[¶ 14] Moreover, the ordinance contains three other restrictions which add clarity to its meaning and set forth an ascertainable standard of guilt. The phrase “continued or repeated” means something more than incidental barking.5 Intermittent or short term dog noises do not constitute violations of the ordinance. The barking has to occur over a sustained duration, or over and over again for a sustained period of time. See City of Lebanon v. Wergowske, 70 Ohio App.3d 251, 590 N.E.2d 902, 904 (1991) (upholding ordinance prohibiting persons from keeping a dog which causes annoyance to the neighborhood because the ordinance also contained “qualifying words ‘loud,’ ‘frequent’ and ‘habitual,’ which clarify the ordinance”). The word “unnecessary” also aids in defining the standard of guilt under the ordinance. In Sylvain, we explained that the statue in that case “recognize [d] the occasional necessity of highway noise of such unusual and unpleasant intensity” by proscribing only “unnecessary” signaling and braking. 344 A.2d at 408-09. Like in Sylvain, the Town's ordinance recognizes the occasional necessity of “continued or repeated” dog barking and howling that will disturb a reasonable person. The use of the word “unnecessary” is an accommodation of the public interest in freedom from unreasonable barking with the occasional necessity of barking under some circumstances. For example, a dog may bark to alert an occupant of a burning building, and this barking is not proscribed by the ordinance. Furthermore, that the Town gives warning to the dog owner before seeking a court order enforcing the ordinance affords the owner an additional procedural protection.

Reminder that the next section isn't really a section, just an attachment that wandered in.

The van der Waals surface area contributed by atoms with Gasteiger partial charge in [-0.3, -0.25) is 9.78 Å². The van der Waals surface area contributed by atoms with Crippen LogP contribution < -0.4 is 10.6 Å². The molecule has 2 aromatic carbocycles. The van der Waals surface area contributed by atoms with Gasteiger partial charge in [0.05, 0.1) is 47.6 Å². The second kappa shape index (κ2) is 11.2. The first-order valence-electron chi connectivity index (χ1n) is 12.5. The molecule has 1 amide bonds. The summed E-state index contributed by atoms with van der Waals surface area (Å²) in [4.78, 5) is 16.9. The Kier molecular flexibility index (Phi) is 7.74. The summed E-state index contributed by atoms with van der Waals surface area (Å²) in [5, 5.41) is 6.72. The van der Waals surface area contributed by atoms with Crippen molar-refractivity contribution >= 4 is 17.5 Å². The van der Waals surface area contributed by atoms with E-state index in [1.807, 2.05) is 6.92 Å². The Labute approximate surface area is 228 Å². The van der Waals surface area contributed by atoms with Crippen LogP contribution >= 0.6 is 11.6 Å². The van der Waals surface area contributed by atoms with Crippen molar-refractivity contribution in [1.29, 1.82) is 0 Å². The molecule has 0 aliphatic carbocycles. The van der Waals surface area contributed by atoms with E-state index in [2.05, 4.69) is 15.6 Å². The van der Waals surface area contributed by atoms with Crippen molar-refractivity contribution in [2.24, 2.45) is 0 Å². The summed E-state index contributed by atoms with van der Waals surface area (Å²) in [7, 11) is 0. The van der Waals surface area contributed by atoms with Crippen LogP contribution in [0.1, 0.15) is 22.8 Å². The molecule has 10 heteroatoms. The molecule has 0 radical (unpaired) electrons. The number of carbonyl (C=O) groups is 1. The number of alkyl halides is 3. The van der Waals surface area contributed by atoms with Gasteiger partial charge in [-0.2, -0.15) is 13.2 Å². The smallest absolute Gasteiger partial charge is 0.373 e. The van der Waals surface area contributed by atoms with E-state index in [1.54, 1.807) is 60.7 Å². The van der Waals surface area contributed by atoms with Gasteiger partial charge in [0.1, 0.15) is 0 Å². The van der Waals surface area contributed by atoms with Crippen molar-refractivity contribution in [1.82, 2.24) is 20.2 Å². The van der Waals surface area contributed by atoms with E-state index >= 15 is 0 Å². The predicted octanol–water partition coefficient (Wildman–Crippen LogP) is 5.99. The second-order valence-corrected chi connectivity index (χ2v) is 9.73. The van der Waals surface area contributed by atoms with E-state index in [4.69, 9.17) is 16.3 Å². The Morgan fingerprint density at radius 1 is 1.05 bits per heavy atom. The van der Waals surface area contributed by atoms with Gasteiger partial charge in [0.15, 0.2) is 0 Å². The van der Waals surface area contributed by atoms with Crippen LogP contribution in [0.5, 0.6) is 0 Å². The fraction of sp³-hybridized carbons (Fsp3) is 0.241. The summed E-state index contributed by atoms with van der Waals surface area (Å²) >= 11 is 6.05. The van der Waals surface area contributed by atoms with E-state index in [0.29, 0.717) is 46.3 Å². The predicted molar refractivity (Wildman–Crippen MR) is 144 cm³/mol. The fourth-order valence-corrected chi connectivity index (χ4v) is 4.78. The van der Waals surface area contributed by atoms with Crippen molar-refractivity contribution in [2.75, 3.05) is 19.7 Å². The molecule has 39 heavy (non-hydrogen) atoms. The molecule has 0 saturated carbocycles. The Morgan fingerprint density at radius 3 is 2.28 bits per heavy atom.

[¶ 15] “[T]he familiar language employed in the [Town's Barking Dog Ordinance] conveys a sufficiently accurate concept of what is forbidden.” Id. at 409. The ordinance is not unconstitutionally vague.6
The entry is:
1. The ordinance further provides that:Upon written complaint by the person disturbed, ․ any ․ duly qualified ․ person acting in that capacity of the Town of Baldwin may investigate and may give written notice to the owner or keeper of such dog that such annoyance or disturbance must cease․ Thereafter, upon continuance of such annoyance or disturbance, such owner shall be guilty of a civil violation and upon conviction thereof shall be punished by a fine of $50 for the first offense․ All fines so assessed and attorney fees shall be recovered for the use of the Town of Baldwin through District Court.Baldwin, Me., Barking Dog Ordinance 1 (Mar. 8, 1997).